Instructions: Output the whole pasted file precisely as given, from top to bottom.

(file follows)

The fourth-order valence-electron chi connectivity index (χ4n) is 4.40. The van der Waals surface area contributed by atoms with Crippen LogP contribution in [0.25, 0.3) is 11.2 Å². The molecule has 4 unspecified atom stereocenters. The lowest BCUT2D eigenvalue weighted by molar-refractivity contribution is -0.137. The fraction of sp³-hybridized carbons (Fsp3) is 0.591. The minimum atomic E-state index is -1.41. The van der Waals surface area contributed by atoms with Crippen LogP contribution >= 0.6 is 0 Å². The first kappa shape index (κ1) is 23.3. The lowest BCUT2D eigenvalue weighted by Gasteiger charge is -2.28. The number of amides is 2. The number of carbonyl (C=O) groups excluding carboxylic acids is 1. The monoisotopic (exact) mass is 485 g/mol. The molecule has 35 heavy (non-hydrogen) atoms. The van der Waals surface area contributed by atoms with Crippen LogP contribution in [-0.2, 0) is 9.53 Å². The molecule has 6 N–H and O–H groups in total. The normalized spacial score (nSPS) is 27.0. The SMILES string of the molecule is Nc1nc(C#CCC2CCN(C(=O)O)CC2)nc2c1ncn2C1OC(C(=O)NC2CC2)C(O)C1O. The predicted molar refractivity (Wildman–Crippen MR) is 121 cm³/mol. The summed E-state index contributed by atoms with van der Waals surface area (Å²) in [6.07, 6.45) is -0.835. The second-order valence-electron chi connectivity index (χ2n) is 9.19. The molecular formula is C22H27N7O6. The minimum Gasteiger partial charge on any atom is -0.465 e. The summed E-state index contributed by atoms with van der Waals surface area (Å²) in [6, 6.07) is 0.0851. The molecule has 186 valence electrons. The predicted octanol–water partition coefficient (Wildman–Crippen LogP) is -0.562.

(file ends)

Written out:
The fourth-order valence-electron chi connectivity index (χ4n) is 4.40. The van der Waals surface area contributed by atoms with Crippen LogP contribution in [0.25, 0.3) is 11.2 Å². The molecule has 4 unspecified atom stereocenters. The lowest BCUT2D eigenvalue weighted by molar-refractivity contribution is -0.137. The fraction of sp³-hybridized carbons (Fsp3) is 0.591. The minimum atomic E-state index is -1.41. The van der Waals surface area contributed by atoms with Crippen LogP contribution >= 0.6 is 0 Å². The first kappa shape index (κ1) is 23.3. The lowest BCUT2D eigenvalue weighted by Gasteiger charge is -2.28. The number of amides is 2. The number of carbonyl (C=O) groups excluding carboxylic acids is 1. The monoisotopic (exact) mass is 485 g/mol. The molecule has 35 heavy (non-hydrogen) atoms. The van der Waals surface area contributed by atoms with Crippen LogP contribution in [-0.2, 0) is 9.53 Å². The molecule has 6 N–H and O–H groups in total. The normalized spacial score (nSPS) is 27.0. The SMILES string of the molecule is Nc1nc(C#CCC2CCN(C(=O)O)CC2)nc2c1ncn2C1OC(C(=O)NC2CC2)C(O)C1O. The predicted molar refractivity (Wildman–Crippen MR) is 121 cm³/mol. The summed E-state index contributed by atoms with van der Waals surface area (Å²) in [6.07, 6.45) is -0.835. The second-order valence-electron chi connectivity index (χ2n) is 9.19. The molecular formula is C22H27N7O6. The minimum Gasteiger partial charge on any atom is -0.465 e. The summed E-state index contributed by atoms with van der Waals surface area (Å²) in [6, 6.07) is 0.0851. The molecule has 186 valence electrons. The predicted octanol–water partition coefficient (Wildman–Crippen LogP) is -0.562.